One way in which immune cells communicate to modulate systemic responses is through direct contact, such as that seen with formation of the immunological synapse (Thery et al., 2009; Dustin et al., 2010). Mast cells participate in mast-T cell synapse formation as antigen presenting cells, which is possible through mast cell display of peptide-loaded MHCII and co-stimulatory molecules (Bhattacharyya et al., 1998; Valitutti and Espinosa, 2010). MHCII surface expression by primary mouse mast cells (bone marrow and peritoneal derived mast cells; BMMCs, PCMC) and human mast cell lines requires stimulation with IFNγ or IL-4 treatment during growth (Grabbe et al., 1997; Gaudenzio et al., 2009; Valitutti and Espinosa, 2010). In this context, mast cells and T cells can form a “traditional” immunologic synapse that mediates antigen-specific T cell activation. It is reasonable to speculate that this may be an important feature in establishing and maintaining the atopic state, since one important outcome of IgE-mediated crosslinking is the endocytosis of antigen (Pfeiffer et al., 1985). Once delivered to secretory lysosomal compartments, allergens are subjected to proteolysis, and peptides are generated with potential for loading onto MHCII.

We considered the possibility that mast cells could also be on the “receiving” end of a synapse, if presented with antigen on the surface of another cell. Like the T cell and B cell receptors (TCR, BCR), FcεRI is a multisubunit immuno-receptor that utilizes ITAM motifs to initiate a tyrosine kinase signaling cascade (Tamir and Cambier, 1998). As initial test of this possibility, we presented IgE-primed mast cells with a planar, lipid bilayer containing mobile, cognate, monovalent ligand. This represents a modification of the technique first developed by Dustin et al. (1996) to characterize the T cell synapse.

We were able to confirm that a number of mast cells (including MC/9, RBL-2H3 cell lines, and primary BMMCs) readily form FcεRI-centric synapses upon recognition of antigen within bilayers (Carroll-Portillo et al., 2010; Figure 1, from Lidke and Wilson Labs). These synapses are remarkably similar to those seen with T cells and B cells (Carrasco et al., 2004; Dustin, 2008), suggesting that the mechanisms for synapse formation are shared among most leukocyte lineages. As mast cells primed with DNP-specific IgE settle onto a fluid bilayer containing monovalent DNP-lipid, FcεRI–IgE complexes at the contact points bind the cognate ligand within the bilayer surface. As synapse development progresses, additional FcεRI–IgE accumulate at the centralized portion of the contacting membrane (Figure 1A). Like T and B cells (Lin et al., 2008; Shefler et al., 2010), the actin cytoskeleton undergoes rearrangement to concentrate at the cell periphery, and becomes largely excluded from the central regions containing engaged receptors (Figure 1B). Cholesterol also concentrates within the contacting membrane where engaged FcεRI–IgE reside (Figure 1C); in conjunction with the loss of underlying actin cytoskeleton, this allows for unconfined mobility of engaged receptors. Furthermore, only bound FcεRI–IgE segregates into the fluid region of the contacting membrane as demonstrated by failure of IgE specific for a second antigen to partition there (Figure 1D).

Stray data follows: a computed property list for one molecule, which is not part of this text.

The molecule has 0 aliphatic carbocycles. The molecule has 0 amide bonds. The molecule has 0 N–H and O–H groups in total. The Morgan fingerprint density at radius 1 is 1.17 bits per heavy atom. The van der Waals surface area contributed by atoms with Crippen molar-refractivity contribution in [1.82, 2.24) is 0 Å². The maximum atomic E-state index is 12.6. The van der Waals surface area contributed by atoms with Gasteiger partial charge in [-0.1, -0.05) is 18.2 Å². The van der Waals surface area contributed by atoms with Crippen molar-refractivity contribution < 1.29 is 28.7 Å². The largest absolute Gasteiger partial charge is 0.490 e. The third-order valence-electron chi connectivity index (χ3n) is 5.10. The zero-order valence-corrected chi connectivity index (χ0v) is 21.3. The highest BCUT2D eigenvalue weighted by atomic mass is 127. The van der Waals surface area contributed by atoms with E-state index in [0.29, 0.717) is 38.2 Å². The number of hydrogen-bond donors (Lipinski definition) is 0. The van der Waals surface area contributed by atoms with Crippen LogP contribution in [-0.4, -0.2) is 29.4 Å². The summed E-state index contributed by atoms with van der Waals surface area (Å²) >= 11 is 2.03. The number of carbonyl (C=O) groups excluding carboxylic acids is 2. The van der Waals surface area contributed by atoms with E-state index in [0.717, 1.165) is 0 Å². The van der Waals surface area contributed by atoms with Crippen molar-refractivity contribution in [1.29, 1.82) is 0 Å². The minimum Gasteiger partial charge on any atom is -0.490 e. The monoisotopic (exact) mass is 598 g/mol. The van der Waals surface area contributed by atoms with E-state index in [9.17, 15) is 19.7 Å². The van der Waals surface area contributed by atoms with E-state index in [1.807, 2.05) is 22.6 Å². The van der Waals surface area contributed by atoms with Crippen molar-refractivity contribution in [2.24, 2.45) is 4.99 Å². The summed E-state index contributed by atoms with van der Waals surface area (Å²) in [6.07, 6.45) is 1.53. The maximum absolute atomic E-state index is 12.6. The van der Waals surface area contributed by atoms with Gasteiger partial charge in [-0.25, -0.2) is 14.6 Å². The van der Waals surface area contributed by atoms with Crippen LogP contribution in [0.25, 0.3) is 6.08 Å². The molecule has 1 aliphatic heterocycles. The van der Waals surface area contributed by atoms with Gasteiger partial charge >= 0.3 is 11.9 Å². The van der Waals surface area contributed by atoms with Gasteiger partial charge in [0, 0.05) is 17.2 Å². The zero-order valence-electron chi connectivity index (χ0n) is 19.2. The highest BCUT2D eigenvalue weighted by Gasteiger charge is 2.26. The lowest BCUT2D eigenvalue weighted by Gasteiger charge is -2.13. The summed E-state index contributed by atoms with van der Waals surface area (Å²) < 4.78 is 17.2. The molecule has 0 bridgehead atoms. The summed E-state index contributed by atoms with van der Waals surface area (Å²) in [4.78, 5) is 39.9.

FIGURE 1
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Figure 1. Characteristics of the mast cell synapse. (A) Confocal section demonstrating synapse formed by a MC/9 mast cell primed with α-DNP IgEA488 after 20 min on a 25 mol% DNP-lipid bilayer. (B) Structure of the actin cytoskeleton in a RBL cell primed with α-DNP IgEA488 after 20 min on a 25 mol% DNP-lipid bilayer. Confocal section of cells fixed with paraformaldehyde and then labeled with rhodamine phalloidin to visualize actin. (C) Total internal reflection fluorescence microscopy (TIRFm) image of an RBL cell repleted with FITC-conjugated cholesterol and primed with α-DNP IgEA555 after 20 min on a 25 mol% DNP-lipid bilayer. (D) Confocal section of RBLs co-primed with equal concentrations of α-DNP IgEA488 and α-dansyl IgEA555 and settled onto 25 mol% DNP-lipid bilayers after 20 min. (E) Confocal sections of RBLs primed with α-DNP IgEA555 and pretreated with either Latrunculin B (upper row) or PP2 (lower row) settled on 25 mol% DNP-lipid bilayers for 20 min. Cells were paraformaldehyde fixed and stained with A488 phalloidin. All images have been brightness and contrast enhanced. Scale bars are 5 μm.